What Makes a Currency Valuable?

What Makes a Currency Valuable?

June 18, 2020 0 By aure

Tl;dr: the value of currencies depends on the size of the economic area they’re used in, on the rarity of the goods they can buy, and on the political system of the jurisdiction that administers it.

As the stock market nose-dived in March 2020, the Fed eventually rolled out “unlimited quantitative easing”, meaning they would print unlimited money to lend it to the government that would subsequently buy stocks and bonds to support businesses during what is now known as the Great Lockdown.

Following this unprecedented move, some have wondered whether the USD wouldn’t lose value.

To answer this question, we first need to understand what makes a currency valuable, and that has a lot to do with what the economy (that prints the currency) makes, and what type of political system is in place.

Let’s start with the value of a currency from an economic standpoint.

The Value of a Currency From an Economic Standpoint

Let’s imagine that country A is the only country in the world that has oil and all the other countries need that oil.

Country A’s currency is highly unlikely to lose value because everyone needs country A’s currency to buy oil, that’s our first lesson: the importance of a currency has a lot to do with (1) what the economy makes.

Brazil, for example, mainly exports raw materials.

If the Brazilian currency suddenly became more expensive, buyers of raw material would go buy it where it’s cheaper.

It means that overall, the Brazilian currency is not worth much because there is nothing in Brazil that I can’t get elsewhere: the Brazilian currency is not really “important”, I don’t “need” it hence, it doesn’t have much value.

This is not the case with the euro, for example.

Should you wish to buy Italian cars, French luxury goods, or Belgian chocolate, you’d need to buy them in euro because no other countries on the planet are making these goods.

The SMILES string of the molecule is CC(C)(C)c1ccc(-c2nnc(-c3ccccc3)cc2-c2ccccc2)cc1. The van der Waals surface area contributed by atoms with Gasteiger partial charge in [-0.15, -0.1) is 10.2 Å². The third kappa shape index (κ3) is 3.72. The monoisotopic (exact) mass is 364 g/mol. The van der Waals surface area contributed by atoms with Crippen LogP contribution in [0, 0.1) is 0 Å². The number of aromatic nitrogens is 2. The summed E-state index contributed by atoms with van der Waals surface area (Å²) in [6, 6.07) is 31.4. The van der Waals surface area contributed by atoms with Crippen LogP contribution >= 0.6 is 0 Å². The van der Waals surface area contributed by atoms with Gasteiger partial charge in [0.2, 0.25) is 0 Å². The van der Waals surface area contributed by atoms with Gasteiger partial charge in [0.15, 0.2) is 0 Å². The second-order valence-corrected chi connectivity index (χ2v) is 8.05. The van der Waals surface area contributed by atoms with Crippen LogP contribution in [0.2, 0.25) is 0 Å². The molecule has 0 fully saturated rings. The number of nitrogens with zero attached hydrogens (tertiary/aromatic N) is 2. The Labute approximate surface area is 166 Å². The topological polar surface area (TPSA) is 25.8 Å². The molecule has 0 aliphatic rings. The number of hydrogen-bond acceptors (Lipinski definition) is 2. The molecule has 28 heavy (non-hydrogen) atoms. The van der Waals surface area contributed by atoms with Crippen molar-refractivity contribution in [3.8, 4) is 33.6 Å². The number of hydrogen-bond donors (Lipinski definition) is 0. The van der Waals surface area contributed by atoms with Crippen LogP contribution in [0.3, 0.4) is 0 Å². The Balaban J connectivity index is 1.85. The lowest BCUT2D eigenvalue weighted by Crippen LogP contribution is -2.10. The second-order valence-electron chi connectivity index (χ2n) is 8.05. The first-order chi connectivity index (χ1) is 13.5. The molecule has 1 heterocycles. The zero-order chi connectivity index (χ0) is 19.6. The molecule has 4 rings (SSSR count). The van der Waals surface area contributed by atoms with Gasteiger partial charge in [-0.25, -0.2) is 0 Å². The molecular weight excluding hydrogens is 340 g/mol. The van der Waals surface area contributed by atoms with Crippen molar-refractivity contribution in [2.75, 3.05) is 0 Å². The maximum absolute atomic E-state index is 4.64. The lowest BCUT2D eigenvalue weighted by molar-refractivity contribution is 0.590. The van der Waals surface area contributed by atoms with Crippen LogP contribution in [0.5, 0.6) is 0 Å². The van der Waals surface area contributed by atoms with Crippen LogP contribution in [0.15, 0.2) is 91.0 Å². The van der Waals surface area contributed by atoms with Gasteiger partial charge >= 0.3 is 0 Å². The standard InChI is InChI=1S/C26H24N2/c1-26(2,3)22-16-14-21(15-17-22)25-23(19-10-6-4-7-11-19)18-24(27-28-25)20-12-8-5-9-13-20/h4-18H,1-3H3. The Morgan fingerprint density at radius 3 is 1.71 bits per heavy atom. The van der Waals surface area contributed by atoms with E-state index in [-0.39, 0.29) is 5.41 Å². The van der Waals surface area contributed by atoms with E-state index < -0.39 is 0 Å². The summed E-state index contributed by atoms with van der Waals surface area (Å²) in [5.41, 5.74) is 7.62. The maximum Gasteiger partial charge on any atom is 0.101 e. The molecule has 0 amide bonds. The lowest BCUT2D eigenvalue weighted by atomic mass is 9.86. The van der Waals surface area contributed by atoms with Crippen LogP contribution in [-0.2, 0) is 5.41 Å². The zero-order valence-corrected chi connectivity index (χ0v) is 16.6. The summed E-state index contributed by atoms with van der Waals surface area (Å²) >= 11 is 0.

A second reason that explains the strength of the euro is (2) the size of the market that uses the euro: it’s big.

One of the biggest in the world.

Since it’s big, almost all companies around the world want to sell in the EU, and will probably have to buy from the EU as well for their dealings.

To summarize this part, the euro is a high-value currency because (1) it manufactures products and sell services of high-value and only made in the EU and nowhere else, and (2) because of its size that makes it a de facto market for goods and services around the world.

The euro is therefore unavoidable, hence demanded, hence valuable (although as you’ll see, it’s more complicated than that).

The Strange Case of the USD

Now, let’s talk about the king of all currencies: the USD.

The USD is king because such as for the euro, it is almost impossible for anyone in the world to avoid the US economy due to (1) the value and rarity of the goods and services they produce, and (2) due to its size.

There is, however, a third reason why the USD is even more valuable than the euro: (3) it is the world trade currency and makes up about 70% of the world’s total currency reserve.

What does it mean?

It means that everyone uses it: it is not rare to see two companies from two different countries that have nothing to do with the US selling and buying goods in USD.


Because they know they will need USD at some point to buy from the US and they probably sell in the US, get paid in USD, and therefore have USD to buy stuff with.

As such, when Jerome Powell, the Fed chairman, prints trillions of dollars, it is not so much for America that he prints, but for the entire world economy.